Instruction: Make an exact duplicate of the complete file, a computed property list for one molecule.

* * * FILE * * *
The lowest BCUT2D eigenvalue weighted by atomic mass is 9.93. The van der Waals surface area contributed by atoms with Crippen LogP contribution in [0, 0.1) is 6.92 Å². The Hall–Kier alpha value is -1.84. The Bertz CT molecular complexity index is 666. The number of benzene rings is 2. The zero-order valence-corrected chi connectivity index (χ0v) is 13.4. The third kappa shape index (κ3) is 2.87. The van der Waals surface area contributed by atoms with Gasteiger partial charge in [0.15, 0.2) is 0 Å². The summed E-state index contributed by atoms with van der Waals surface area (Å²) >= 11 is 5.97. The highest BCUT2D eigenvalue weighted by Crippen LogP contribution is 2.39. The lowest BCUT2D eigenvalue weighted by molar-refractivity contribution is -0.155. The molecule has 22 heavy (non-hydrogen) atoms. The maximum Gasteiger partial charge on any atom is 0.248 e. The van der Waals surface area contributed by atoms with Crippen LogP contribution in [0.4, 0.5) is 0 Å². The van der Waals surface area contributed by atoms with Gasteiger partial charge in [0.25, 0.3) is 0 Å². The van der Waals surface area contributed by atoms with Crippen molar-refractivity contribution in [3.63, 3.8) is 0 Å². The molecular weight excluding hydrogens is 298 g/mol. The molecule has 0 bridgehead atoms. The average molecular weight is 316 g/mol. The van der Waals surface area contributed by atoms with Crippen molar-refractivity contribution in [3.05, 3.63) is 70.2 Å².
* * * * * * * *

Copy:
The lowest BCUT2D eigenvalue weighted by atomic mass is 9.93. The van der Waals surface area contributed by atoms with Crippen LogP contribution in [0, 0.1) is 6.92 Å². The Hall–Kier alpha value is -1.84. The Bertz CT molecular complexity index is 666. The number of benzene rings is 2. The zero-order valence-corrected chi connectivity index (χ0v) is 13.4. The third kappa shape index (κ3) is 2.87. The van der Waals surface area contributed by atoms with Gasteiger partial charge in [0.15, 0.2) is 0 Å². The summed E-state index contributed by atoms with van der Waals surface area (Å²) >= 11 is 5.97. The highest BCUT2D eigenvalue weighted by Crippen LogP contribution is 2.39. The lowest BCUT2D eigenvalue weighted by molar-refractivity contribution is -0.155. The molecule has 22 heavy (non-hydrogen) atoms. The maximum Gasteiger partial charge on any atom is 0.248 e. The van der Waals surface area contributed by atoms with Crippen LogP contribution in [0.4, 0.5) is 0 Å². The van der Waals surface area contributed by atoms with Gasteiger partial charge in [0.25, 0.3) is 0 Å². The van der Waals surface area contributed by atoms with Crippen molar-refractivity contribution in [3.63, 3.8) is 0 Å². The molecular weight excluding hydrogens is 298 g/mol. The molecule has 0 bridgehead atoms. The average molecular weight is 316 g/mol. The van der Waals surface area contributed by atoms with Crippen molar-refractivity contribution in [3.05, 3.63) is 70.2 Å².